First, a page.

FSA chief executive and future chief executive of the Prudential Regulation Authority Hector Sants has revealed he had no interest in leading the regulator when he joined, and is in only in the role because he was persuaded to apply.
Sants was quizzed last night by the Treasury select committee over the regulator’s supervision of Royal Bank of Scotland in the run-up to the bank’s near collapse. The Government now holds an 82 per cent stake in the bank.
In response to a question from TSC chairman Andrew Tyrie about when Sants knew he was going to take over from John Tiner as FSA chief executive, Sants replied it was not a job he “particularly wanted to take on”.
He said: “The original arrangement with John Tiner was that I would do three years as one of three managing directors. He told me when I joined he would be doing a longer period than in the event he turned out to do and I made it very clear I had no interest in staying for that long a period to put myself forward for the chief executive post.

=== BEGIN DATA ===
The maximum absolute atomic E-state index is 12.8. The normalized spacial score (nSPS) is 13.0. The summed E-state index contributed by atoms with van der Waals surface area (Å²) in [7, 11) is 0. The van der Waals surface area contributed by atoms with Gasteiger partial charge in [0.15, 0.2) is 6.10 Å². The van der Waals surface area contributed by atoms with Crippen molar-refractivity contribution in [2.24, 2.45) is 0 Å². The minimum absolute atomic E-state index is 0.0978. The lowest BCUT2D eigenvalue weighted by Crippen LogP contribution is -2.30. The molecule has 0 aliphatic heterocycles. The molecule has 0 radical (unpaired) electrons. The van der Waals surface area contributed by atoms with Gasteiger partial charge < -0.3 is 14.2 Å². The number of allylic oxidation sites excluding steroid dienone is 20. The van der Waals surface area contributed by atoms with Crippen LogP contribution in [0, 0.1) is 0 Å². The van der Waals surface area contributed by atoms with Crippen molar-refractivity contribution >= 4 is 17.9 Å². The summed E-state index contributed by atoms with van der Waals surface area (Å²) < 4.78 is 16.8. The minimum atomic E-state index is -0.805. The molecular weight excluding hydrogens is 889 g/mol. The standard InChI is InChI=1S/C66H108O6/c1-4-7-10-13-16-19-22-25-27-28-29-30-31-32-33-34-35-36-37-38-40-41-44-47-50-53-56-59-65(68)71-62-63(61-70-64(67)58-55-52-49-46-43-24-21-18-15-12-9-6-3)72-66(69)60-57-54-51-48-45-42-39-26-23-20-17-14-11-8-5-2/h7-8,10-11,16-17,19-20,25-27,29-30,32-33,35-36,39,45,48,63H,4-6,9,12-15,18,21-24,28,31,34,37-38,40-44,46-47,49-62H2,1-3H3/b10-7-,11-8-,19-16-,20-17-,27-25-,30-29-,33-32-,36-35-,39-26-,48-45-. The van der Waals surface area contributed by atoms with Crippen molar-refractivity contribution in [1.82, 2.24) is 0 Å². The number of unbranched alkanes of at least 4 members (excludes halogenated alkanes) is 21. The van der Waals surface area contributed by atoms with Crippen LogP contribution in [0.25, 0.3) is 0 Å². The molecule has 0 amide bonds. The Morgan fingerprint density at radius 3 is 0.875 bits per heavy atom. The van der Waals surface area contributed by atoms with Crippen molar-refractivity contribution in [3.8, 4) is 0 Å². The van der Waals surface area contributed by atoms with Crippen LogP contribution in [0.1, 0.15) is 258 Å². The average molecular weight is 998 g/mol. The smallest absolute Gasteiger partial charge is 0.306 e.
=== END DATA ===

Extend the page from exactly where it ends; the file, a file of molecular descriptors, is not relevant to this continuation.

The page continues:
“I did not join the FSA with the intention of being the chief executive. I did not expect John Tiner to leave, I was not originally intending to apply for the job, I was persuaded to do so.”
TSC member and Labour and Co-operative MP for Edmonton Andy Love said Sants had been through “a baptism of fire”, but questioned Sants on what he has learned that better equips him to carry out his new role as chief executive of the PRA compared to when he joined the FSA.
Sants said the FSA did its utmost during the crisis against a backdrop where the regulator was not staffed adequately or structured effectively.
He added: “It is worth reminding ourselves that I was leaving, and that I was asked to stay. I decided it was the right thing to do to stay on the basis that I accepted the argument made to me that I was the best person to take forward the regulatory reform programme and leave the regulatory regime in a good shape.
“That is what I think I should be judged on. I have been given a specific task which I was persuaded to take on, that is what I am currently delivering. At the moment the reform programme is on track, I think we have learnt a lot from the experiences and we are using all that experience to make a better regime for the future which will significantly diminish the probability of these types of crises happening again.”